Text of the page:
Vadodara


Vadodara
Vadodara [vä΄dō dä′rə]
1. former state of W India: now part of Gujarat state
2. city in E Gujarat state, W India: pop. 1,031,000

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Va·do·da·ra (və-dōʹdə-rä') or Ba·ro·da (bə-rōʹdə)
A city of west-central India southeast of Ahmadabad. Once the capital of the princely state of Baroda, it is noted for its public buildings, palaces, and Hindu temples. Population: 1,031,346.

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City (pop., 2001 prelim.: 1,306,035), southeastern Gujarat state, west-central India.

It was known by many different names before receiving its present one in 1971. The earliest record of the city dates from a charter of AD 812, and during the succeeding centuries it came under various rulers, including those of the Muslim Delhi sultanate and the Mughal dynasty. Its varied products include cotton textiles, chemicals, machinery, and furniture.

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India
also called  Baroda 
 city, east-central Gujarat (Gujarāt) state, west-central India. It is located on the Vishvamitra River, southeast of Ahmadabad. The earliest record of the city is in a grant or charter of 812 CE that mentions it as Vadapadraka, a hamlet attached to the town of Ankottaka. In the 10th century Vadapadraka displaced Ankottaka as the urban centre. It seems also to have been known as Chandanavati, named for Raja Chandan of the Dor Rajputs, who wrested it from the Jainas. The city underwent periodic renamings: Varavati, Vatpatraka, Baroda, and, in 1971, Vadodara.

      The history of Vadodara falls into a Hindu period (until 1297); a period under the Muslim Delhi sultanate (1297–c. 1401); an independent Gujarat sultanate, during which the nucleus of the present city was built (c. 1401–c. 1573); a Mughal Empire period (c. 1573–1734); and a Maratha period, during which it became the capital of the powerful Gaekwar dynasty (1734–1947). In 1802 the British established a residency in the city to conduct relations between the East India Company and the Gaekwars; later the company was also responsible for British relations with all the states of Gujarat and the Kathiawar Peninsula.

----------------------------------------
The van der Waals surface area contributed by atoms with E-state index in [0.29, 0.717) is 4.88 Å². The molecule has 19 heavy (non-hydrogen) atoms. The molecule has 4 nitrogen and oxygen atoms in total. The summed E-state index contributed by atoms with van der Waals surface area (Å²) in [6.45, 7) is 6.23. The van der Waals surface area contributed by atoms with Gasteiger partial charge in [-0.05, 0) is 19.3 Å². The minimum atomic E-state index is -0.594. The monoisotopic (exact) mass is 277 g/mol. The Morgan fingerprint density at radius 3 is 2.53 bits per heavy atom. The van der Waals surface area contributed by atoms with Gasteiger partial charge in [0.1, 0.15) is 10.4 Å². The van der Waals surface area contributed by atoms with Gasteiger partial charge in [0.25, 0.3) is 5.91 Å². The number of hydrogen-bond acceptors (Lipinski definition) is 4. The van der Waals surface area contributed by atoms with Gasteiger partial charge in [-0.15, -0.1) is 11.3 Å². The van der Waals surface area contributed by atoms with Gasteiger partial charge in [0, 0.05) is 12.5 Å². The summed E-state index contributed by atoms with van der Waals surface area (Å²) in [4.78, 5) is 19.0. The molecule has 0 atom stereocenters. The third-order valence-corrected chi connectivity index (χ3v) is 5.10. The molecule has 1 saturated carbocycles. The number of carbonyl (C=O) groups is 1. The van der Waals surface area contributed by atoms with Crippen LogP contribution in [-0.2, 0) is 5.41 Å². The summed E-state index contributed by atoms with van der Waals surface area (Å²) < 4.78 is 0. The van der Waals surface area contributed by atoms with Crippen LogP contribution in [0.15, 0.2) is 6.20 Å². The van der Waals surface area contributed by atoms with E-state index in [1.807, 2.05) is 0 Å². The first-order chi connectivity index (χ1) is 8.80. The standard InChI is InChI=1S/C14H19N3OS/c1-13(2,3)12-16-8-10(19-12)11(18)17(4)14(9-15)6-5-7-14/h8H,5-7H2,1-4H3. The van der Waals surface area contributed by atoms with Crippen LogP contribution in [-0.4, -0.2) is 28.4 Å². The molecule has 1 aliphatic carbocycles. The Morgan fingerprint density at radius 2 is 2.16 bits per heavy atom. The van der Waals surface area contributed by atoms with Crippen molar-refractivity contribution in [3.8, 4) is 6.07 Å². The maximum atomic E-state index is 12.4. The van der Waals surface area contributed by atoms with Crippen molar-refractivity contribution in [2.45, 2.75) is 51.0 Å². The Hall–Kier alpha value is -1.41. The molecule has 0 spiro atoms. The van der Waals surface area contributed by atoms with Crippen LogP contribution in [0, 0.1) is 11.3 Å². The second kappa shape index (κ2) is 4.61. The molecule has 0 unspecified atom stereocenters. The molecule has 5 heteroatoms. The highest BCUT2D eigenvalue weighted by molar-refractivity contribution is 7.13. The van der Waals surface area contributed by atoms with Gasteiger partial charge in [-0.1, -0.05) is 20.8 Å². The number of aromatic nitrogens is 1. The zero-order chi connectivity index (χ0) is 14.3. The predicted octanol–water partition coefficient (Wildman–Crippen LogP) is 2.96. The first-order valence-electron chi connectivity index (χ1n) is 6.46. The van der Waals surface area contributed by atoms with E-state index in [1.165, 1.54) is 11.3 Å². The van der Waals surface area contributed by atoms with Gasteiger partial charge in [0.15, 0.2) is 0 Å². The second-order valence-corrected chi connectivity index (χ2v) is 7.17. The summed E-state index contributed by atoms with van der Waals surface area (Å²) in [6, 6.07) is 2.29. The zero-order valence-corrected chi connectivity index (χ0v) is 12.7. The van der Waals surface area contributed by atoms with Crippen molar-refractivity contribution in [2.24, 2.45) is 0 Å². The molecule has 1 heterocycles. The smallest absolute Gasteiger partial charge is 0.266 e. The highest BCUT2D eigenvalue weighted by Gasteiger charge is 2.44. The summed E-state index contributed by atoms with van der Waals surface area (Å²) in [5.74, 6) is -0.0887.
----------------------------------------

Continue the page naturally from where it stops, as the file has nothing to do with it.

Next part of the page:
The long history of Vadodara is reflected in its many palaces, gates, parks, and avenues. It houses the Maharaja Sayajirao University of Baroda (1949) and other educational and cultural institutions, including several museums. The Baroda Museum and Picture Gallery, founded by the Maharaja Gaekwar of Baroda in 1894, formally opened in 1921. The museum displays European paintings, including portraits by British painters George Romney (Romney, George) and Sir Joshua Reynolds (Reynolds, Sir Joshua) and by Dutch painter Sir Peter Lely (Lely, Sir Peter). The museum also contains Hindu illustrations, sculpture, folk art, and ethnography.

      Among the city's varied products are cotton textiles and homespun cloth, chemicals, matches, machinery, and furniture. Vadodara is a rail and highway junction and has an airfield. Vadodara's surrounding region extends from the Narmada River (south) to the Mahi River (north). It corresponds roughly to the capital division of the former princely state of Baroda (the Gaekwar dominions). Cash crops are cotton, tobacco, and castor beans. Wheat, pulses, corn (maize), rice, and garden crops are grown for local use and export. Pop. (2001) city, 1,306,227; urban agglom., 1,491,045.

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Universalium. 2010.

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